There's an initial concept on the right - we'll be dialing this in more. Besides looking good, the kit will be produced by Castelli, the same clothing manufacturer behind many of the top professional teams.

If you're interested in ordering a kit, email us. We'll add you to the list. The kits will be ordered later this month. It will be the best-fitting kit in your cycling wardrobe.

Get a free Scout Cycling Kit

We're hiring. Join our team (or refer someone we hire) and we'll get you a kit.

 

Learn about Go @ Scout: Denver Go Meetup Tomorrow

By Derek Bullet_white Posted in Updates Bullet_white Comments Comments

go love

Go has become an increasing part of our stack at Scout. At tomorrow's Denver Gophers Meetup, we'll be delivering two short talks for the price of one:

  • Dave will be talk about Native Ruby Extensions in Go. Lots of folks are using Ruby and Go together. We'll take about making that marriage smoother.
  • Chris will talk about our usage of InfluxDB, an open-source distributed timeseries database written in Go. We store tons of metrics: you'll hear our lessons learned.

Hope to see you there!

 

StatsD update to docker-scout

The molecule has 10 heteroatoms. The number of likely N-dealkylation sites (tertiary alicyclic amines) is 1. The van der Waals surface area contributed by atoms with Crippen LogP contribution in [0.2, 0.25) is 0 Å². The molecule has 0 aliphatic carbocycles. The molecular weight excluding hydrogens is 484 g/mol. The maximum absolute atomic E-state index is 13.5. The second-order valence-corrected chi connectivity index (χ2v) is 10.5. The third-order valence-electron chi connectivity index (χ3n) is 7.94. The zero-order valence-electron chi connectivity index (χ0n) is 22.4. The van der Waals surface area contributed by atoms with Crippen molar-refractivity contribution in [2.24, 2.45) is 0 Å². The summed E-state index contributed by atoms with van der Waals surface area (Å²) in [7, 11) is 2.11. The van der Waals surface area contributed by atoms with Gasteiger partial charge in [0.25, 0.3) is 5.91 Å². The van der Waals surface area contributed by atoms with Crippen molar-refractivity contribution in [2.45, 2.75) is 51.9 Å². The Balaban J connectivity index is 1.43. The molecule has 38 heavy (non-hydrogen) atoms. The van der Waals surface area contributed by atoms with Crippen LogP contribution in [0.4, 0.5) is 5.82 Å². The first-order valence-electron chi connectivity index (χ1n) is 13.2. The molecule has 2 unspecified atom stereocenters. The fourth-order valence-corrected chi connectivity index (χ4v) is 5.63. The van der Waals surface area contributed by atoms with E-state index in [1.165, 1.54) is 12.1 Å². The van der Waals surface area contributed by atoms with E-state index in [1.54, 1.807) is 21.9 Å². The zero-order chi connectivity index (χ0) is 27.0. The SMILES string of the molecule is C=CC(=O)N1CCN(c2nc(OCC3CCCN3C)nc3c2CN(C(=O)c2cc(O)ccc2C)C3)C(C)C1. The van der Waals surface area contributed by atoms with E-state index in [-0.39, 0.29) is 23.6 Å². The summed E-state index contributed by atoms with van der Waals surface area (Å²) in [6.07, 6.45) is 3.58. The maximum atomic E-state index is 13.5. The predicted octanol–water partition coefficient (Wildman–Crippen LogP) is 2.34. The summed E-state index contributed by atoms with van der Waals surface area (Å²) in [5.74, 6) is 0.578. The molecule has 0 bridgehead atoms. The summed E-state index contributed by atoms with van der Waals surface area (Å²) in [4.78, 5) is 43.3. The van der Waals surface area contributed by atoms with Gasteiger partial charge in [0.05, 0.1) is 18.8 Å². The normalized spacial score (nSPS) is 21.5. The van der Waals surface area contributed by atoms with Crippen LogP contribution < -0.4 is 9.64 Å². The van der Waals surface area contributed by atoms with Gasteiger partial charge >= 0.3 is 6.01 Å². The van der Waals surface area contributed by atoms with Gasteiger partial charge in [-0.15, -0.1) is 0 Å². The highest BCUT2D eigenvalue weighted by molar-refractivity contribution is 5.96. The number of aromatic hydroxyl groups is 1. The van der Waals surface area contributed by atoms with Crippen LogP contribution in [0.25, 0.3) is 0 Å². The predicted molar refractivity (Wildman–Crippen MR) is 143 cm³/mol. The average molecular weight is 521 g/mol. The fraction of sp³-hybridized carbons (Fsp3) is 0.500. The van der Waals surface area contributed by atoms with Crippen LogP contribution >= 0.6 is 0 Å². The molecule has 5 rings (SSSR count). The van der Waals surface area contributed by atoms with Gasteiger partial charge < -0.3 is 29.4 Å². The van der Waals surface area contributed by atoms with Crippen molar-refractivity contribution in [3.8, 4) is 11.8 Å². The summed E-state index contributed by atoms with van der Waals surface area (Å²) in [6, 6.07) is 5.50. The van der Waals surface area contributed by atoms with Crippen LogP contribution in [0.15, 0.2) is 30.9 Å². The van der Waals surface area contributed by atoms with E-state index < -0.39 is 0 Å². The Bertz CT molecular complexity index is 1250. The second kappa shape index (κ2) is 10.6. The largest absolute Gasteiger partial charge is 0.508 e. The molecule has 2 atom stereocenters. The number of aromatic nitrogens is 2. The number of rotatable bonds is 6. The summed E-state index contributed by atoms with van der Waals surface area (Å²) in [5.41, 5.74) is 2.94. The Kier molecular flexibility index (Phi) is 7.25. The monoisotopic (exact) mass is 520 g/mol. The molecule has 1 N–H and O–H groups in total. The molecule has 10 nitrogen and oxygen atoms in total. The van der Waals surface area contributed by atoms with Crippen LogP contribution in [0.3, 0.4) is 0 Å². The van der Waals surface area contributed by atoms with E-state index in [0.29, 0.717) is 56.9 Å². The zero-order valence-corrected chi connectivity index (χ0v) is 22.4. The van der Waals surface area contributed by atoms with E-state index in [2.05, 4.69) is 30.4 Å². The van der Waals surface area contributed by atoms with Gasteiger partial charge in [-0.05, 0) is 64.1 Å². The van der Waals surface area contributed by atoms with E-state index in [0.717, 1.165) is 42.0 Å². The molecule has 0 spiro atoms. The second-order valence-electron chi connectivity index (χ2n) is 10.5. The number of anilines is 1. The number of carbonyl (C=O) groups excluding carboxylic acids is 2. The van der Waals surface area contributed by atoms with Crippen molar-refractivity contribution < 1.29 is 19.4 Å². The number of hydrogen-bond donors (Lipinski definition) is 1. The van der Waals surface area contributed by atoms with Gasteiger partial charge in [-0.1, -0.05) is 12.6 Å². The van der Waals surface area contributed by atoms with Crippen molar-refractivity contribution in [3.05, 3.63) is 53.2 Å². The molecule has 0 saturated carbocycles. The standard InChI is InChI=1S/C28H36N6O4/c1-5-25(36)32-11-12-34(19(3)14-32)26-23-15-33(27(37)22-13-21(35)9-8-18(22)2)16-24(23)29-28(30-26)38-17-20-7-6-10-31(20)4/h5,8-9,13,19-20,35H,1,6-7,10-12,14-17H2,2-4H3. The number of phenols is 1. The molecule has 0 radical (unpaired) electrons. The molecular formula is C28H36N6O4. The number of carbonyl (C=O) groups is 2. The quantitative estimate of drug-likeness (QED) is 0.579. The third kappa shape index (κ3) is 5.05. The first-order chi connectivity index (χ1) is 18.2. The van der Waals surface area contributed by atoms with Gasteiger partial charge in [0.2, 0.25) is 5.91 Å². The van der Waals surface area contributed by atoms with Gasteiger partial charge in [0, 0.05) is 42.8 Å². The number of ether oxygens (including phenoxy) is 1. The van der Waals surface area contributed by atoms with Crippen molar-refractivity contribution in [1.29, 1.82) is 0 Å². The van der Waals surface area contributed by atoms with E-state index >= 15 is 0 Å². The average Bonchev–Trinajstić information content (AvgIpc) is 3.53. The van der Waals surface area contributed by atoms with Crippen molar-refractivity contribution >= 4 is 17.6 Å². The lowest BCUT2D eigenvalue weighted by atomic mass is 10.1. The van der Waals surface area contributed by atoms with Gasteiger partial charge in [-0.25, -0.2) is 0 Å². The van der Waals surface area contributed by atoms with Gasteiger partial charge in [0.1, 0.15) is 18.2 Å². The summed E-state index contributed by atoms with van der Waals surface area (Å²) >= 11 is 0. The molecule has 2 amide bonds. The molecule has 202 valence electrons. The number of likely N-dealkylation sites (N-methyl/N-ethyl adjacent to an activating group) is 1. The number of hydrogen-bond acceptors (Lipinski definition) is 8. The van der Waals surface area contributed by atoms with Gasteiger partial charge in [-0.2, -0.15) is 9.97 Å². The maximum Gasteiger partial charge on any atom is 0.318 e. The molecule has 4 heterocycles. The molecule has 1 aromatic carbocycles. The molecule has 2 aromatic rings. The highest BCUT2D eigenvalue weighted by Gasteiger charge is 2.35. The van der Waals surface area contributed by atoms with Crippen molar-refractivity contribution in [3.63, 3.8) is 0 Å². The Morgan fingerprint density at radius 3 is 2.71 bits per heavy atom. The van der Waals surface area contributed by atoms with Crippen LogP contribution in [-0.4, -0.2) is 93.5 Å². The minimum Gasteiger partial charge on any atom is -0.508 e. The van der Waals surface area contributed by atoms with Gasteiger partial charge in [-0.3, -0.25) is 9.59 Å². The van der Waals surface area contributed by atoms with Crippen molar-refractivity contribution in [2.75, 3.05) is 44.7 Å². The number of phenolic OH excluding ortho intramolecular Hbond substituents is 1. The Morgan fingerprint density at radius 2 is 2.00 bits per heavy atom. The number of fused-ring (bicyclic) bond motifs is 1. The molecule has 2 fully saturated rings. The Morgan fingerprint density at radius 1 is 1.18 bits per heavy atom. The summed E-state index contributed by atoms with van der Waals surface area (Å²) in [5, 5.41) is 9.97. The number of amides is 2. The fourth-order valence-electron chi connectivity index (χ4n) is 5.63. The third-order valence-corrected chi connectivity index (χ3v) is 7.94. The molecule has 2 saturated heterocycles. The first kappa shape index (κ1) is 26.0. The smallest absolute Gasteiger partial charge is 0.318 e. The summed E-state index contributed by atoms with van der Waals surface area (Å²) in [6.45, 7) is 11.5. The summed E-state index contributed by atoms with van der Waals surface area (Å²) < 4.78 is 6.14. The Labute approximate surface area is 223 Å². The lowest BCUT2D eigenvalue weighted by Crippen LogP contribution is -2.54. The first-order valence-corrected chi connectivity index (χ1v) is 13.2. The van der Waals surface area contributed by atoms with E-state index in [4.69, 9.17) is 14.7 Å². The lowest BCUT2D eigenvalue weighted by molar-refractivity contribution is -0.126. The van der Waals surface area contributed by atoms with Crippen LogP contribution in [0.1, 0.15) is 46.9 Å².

By Mark Bullet_white Posted in Updates, HowTo Bullet_white Comments Comments

We've all been exploring Docker lately, and back in March, we published Monitoring Docker with docker-scout with how to get started with Scout and Docker.

statsd

Today, we are excited to announce that we updated this container to include StatsD. Just like in our previous post, Rails App Monitoring (APM) with StatsD, we've made StatsD ridiculously easy to setup. Simply add the scout-docker container to your existing infrastructure and quickly start working with StatsD across all your containers. Here's how it works:

Read More →

 

StatsD Tech Preview Now Available!

By Mark Bullet_white Posted in Updates Bullet_white Comments Comments

UPDATE: StatsD is now available on all accounts. To enable StatsD on your account, simply go to your billing page and select the new StatsD plan.

You've told us that you are experimenting with StatsD. You've even said that you've tried a few application metrics - but what you really want is Scout's beautiful dashboards and robust alerting without having to setup a new technology stack. You want StatsD to have the same reliability and ease that you have already found with Scout.

Ready for some awesome news? We just started a tech preview of StatsD. We're calling them Custom Metrics. As a sneak peak, here's the setup documentation to get you started.

Once your account is setup for the preview, the scoutd agent can send your metrics to the Scout dashboards that you already know and love. What's even better? You can setup the same robust triggers that you already have in Scout on those metrics. Now, there's no reason not to put critical metrics into your application.

Here's your new workflow.

statsd_workflow

Pretty sweet, huh? No infrastructure. No maintenance. Just works. Contact us to check it out now.